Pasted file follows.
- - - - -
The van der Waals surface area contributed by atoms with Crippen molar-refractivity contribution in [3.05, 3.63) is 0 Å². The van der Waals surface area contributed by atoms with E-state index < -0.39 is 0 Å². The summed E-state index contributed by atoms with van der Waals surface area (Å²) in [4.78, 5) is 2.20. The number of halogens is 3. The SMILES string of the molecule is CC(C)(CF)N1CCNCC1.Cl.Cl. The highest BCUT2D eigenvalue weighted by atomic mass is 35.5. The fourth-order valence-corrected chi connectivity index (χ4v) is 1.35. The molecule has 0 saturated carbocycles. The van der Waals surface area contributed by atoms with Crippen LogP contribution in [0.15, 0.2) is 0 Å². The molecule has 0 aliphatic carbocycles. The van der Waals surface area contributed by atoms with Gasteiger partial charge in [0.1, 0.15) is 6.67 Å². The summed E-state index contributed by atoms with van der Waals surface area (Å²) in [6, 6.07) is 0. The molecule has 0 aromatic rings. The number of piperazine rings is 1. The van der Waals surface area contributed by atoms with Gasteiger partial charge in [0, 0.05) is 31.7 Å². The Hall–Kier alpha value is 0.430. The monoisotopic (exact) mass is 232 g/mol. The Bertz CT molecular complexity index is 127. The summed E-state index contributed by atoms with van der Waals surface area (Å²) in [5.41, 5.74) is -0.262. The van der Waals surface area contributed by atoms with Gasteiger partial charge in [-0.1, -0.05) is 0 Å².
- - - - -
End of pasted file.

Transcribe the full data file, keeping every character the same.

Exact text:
The van der Waals surface area contributed by atoms with Crippen molar-refractivity contribution in [3.05, 3.63) is 0 Å². The van der Waals surface area contributed by atoms with E-state index < -0.39 is 0 Å². The summed E-state index contributed by atoms with van der Waals surface area (Å²) in [4.78, 5) is 2.20. The number of halogens is 3. The SMILES string of the molecule is CC(C)(CF)N1CCNCC1.Cl.Cl. The highest BCUT2D eigenvalue weighted by atomic mass is 35.5. The fourth-order valence-corrected chi connectivity index (χ4v) is 1.35. The molecule has 0 saturated carbocycles. The van der Waals surface area contributed by atoms with Crippen LogP contribution in [0.15, 0.2) is 0 Å². The molecule has 0 aliphatic carbocycles. The van der Waals surface area contributed by atoms with Gasteiger partial charge in [0.1, 0.15) is 6.67 Å². The summed E-state index contributed by atoms with van der Waals surface area (Å²) in [6, 6.07) is 0. The molecule has 0 aromatic rings. The number of piperazine rings is 1. The van der Waals surface area contributed by atoms with Gasteiger partial charge in [0, 0.05) is 31.7 Å². The Hall–Kier alpha value is 0.430. The monoisotopic (exact) mass is 232 g/mol. The Bertz CT molecular complexity index is 127. The summed E-state index contributed by atoms with van der Waals surface area (Å²) in [5.41, 5.74) is -0.262. The van der Waals surface area contributed by atoms with Gasteiger partial charge in [-0.1, -0.05) is 0 Å².